pung-, punc-, punct-

(Latin: pungere, punctum to strike, to hit, to punch, to pierce, to puncture, to point, to sting, to bite; a dot, a mark; a point, a sharp point, a pinpoint)

These vocabulary roots have developed a confusing family of words which, on the surface, do not seem to be related; however, the entries in this unit really are derived from the roots and the meanings that appear in the headings of this unit.

puncheon (s) (noun), puncheons (pl)
punctiform (s) (noun), punctiforms (pl)
A point, something located in a point (small bacterial cultures); a dot.
punctilio (s) (noun), punctilios (pl)
punctilious (adjective), more punctilious, more punctilious
1. Describing exactness regarding the appropriate details of social procedures and formalities: As the principal of the high school, Mr. Johnson had to be quite punctilious in conducting the staff meetings by not skipping over important issues and not interrupting a teacher whenever a question was asked.
2. A reference to being definite, strict, and precise: Joan was a very punctilious person when she was checking her bank account in order to make sure that she was not spending more than she earned!
Exact to an excessive degree.
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Very precise in behavior.
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punctiliously (adverb), more punctiliously, most punctiliously
Characteristic of being very careful about behaving properly and doing things in a correct way: Janice is a newspaper reporter who is punctiliously using correct grammar in her writing assignments.
punctiliousness (s) (noun) (no plural)
punctograph (s) (noun), punctographs (pl)
punctography (s) (noun), punctographies (pl)
The location of foreign bodies in tissues by means of X-rays.
punctual (adjective), more punctual, most punctual
punctuality (s) (noun), punctualities (pl)
1. The quality or habit of staying with an appointed time: "She always comes and leaves whenever she feels like it; so, she is not burdened with punctualities and she doesn't expect others to be burdened with them either."
2. A strict observance in keeping engagements or appointments; promptness.
punctually (adverb), more punctually, most punctually
punctuate (verb), punctuates; punctuated; punctuating
1. To use standard marks in writing; such as, colons, commas, question marks, italics, and periods; when composing sentences: There are times when the way a person punctuates his or her sentences can result in significant differences in their meanings; especially, if they are not done properly.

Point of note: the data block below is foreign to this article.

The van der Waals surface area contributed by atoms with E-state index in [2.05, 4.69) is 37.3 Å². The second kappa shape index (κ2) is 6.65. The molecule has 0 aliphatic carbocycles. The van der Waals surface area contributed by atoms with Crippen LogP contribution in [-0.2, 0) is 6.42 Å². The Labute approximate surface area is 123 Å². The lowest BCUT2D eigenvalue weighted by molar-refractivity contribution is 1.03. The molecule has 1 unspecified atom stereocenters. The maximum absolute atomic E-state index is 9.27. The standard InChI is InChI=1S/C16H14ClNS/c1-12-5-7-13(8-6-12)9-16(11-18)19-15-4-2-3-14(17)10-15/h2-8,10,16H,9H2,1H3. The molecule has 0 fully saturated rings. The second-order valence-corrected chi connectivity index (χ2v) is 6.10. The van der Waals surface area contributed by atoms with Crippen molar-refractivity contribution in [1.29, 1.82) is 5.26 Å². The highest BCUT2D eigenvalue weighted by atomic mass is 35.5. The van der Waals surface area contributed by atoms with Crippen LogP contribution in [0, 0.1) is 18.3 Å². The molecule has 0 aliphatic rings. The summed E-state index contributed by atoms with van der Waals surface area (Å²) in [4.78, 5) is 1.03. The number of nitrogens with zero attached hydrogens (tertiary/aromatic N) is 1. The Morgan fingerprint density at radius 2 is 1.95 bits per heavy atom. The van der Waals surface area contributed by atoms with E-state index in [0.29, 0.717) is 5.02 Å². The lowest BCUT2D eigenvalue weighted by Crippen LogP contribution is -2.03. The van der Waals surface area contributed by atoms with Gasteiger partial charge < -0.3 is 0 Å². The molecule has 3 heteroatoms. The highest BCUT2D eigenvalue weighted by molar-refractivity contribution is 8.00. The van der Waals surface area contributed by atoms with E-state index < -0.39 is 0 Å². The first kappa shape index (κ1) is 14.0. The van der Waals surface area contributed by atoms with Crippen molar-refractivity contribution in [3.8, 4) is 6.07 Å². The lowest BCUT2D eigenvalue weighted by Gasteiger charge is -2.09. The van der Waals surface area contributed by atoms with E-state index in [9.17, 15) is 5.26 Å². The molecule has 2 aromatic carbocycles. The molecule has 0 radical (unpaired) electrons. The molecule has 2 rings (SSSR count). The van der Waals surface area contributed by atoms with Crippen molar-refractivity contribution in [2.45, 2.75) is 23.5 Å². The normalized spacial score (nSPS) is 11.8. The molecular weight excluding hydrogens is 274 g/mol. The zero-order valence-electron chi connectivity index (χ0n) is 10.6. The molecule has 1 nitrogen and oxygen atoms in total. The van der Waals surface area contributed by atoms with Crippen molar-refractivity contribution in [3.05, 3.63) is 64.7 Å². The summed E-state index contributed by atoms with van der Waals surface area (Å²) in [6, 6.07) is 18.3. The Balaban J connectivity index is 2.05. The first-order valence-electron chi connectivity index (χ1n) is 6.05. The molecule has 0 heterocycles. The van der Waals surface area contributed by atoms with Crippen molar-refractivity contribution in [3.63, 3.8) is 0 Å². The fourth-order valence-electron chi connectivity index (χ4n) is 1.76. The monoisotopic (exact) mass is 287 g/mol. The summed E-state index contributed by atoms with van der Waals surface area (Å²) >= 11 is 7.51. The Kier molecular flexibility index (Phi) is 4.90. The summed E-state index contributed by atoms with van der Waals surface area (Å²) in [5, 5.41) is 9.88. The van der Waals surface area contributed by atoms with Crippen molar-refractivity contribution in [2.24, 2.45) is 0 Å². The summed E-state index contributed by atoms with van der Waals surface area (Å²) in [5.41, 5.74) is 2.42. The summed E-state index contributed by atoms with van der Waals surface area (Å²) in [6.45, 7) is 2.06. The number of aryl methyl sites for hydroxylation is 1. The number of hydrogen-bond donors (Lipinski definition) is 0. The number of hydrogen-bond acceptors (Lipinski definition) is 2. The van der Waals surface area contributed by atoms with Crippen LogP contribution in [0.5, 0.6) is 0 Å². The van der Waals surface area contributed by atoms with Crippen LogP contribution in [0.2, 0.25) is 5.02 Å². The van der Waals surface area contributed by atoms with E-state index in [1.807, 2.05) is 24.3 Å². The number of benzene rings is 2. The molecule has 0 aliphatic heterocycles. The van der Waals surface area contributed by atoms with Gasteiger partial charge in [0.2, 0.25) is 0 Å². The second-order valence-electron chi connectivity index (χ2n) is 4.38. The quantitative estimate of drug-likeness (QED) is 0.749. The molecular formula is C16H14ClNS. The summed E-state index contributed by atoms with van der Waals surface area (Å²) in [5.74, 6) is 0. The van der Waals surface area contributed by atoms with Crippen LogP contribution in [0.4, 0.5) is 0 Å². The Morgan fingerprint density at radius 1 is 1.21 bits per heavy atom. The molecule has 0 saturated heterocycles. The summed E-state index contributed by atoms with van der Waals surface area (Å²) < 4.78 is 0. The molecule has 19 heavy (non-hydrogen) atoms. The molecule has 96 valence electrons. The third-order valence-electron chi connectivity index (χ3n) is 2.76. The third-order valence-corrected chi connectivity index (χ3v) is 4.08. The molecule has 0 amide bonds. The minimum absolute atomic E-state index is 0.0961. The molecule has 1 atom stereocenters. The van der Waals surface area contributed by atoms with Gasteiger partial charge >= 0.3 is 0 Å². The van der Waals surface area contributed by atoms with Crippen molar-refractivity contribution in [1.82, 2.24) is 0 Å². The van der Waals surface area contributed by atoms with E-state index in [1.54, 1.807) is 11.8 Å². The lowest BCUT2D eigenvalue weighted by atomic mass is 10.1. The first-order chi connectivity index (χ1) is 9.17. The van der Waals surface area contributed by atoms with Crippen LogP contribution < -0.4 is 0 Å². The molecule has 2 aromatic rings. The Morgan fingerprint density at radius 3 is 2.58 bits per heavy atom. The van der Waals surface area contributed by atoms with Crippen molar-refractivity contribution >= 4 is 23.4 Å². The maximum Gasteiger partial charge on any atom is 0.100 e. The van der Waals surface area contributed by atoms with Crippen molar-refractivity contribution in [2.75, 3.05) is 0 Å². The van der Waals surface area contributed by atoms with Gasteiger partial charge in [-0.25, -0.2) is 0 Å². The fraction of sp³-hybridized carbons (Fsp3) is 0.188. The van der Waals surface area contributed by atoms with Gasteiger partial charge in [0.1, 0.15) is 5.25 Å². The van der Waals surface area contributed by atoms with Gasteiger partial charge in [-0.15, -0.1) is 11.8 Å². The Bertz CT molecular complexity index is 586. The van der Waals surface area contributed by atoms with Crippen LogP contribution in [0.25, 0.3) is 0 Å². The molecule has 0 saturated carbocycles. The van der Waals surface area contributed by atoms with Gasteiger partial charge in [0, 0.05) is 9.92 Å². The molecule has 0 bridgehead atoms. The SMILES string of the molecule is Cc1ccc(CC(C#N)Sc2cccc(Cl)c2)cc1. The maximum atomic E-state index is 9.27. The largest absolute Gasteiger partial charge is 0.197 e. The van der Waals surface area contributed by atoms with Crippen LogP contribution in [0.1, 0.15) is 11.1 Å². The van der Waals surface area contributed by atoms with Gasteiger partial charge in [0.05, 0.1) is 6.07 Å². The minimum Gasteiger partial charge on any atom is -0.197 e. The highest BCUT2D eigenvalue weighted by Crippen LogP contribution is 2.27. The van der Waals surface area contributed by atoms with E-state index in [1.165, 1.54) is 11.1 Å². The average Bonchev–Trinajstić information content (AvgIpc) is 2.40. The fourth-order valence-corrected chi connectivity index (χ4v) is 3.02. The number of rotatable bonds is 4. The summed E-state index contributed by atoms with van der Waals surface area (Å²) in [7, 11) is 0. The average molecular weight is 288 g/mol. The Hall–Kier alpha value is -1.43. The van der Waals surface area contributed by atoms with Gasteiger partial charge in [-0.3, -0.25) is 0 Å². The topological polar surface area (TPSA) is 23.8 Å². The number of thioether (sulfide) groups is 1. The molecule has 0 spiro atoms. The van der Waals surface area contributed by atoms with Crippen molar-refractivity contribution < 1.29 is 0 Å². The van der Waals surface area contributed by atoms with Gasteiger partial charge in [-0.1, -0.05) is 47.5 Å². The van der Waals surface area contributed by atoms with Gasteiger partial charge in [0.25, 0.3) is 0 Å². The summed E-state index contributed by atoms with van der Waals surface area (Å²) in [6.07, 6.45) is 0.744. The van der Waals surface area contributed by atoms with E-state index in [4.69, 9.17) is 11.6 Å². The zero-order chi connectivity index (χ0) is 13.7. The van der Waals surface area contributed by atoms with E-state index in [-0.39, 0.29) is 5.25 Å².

2. To interrupt or to emphasize something every so often when speaking: Jasper would punctuate his remarks by making a point when he was talking and by using gestures.
punctuation (s) (noun), punctuations (pl)
1. The use of specific marks to clarify the meanings of written material by grouping words grammatically into sentences, clauses, and phrases: Punctuation does for writing and printing what pauses and changes of voice do for speech.
2. The process or an instance of adding certain marks; such as, question marks, commas, semicolons, colons, question marks, exclamation marks, quotation marks, parentheses, brackets, apostrophes, and asterisks to groups of written words: The use of punctuations provides tools to indicate pauses, quotations, and to clarify meanings or inflections (changes in the basic forms of words; such as, to show tenses, singulars and plurals, etc.):
punctuation mark (s) (noun), punctuation marks (pl)
A printed or written symbol which is not a letter nor a number: Punctuation marks help make the meanings of compositions more understandable; such as: periods, commas, question marks, colons, semicolons, exclamation marks, quotation marks parentheses, brackets, hyphens, apostrophes, etc.

You can learn more about punctuation marks by clicking on this Index of Punctuation Marks and Punctuation Marks with Symbols, Explanations, and Examples.

punctuator (s) (noun), punctuators (pl)

Cross references of word families that are related directly, or indirectly, to: "sour, sharp": acerb-; aceto-; acid-; acies- (not "sour"); acuto- (not "sour"); oxy-.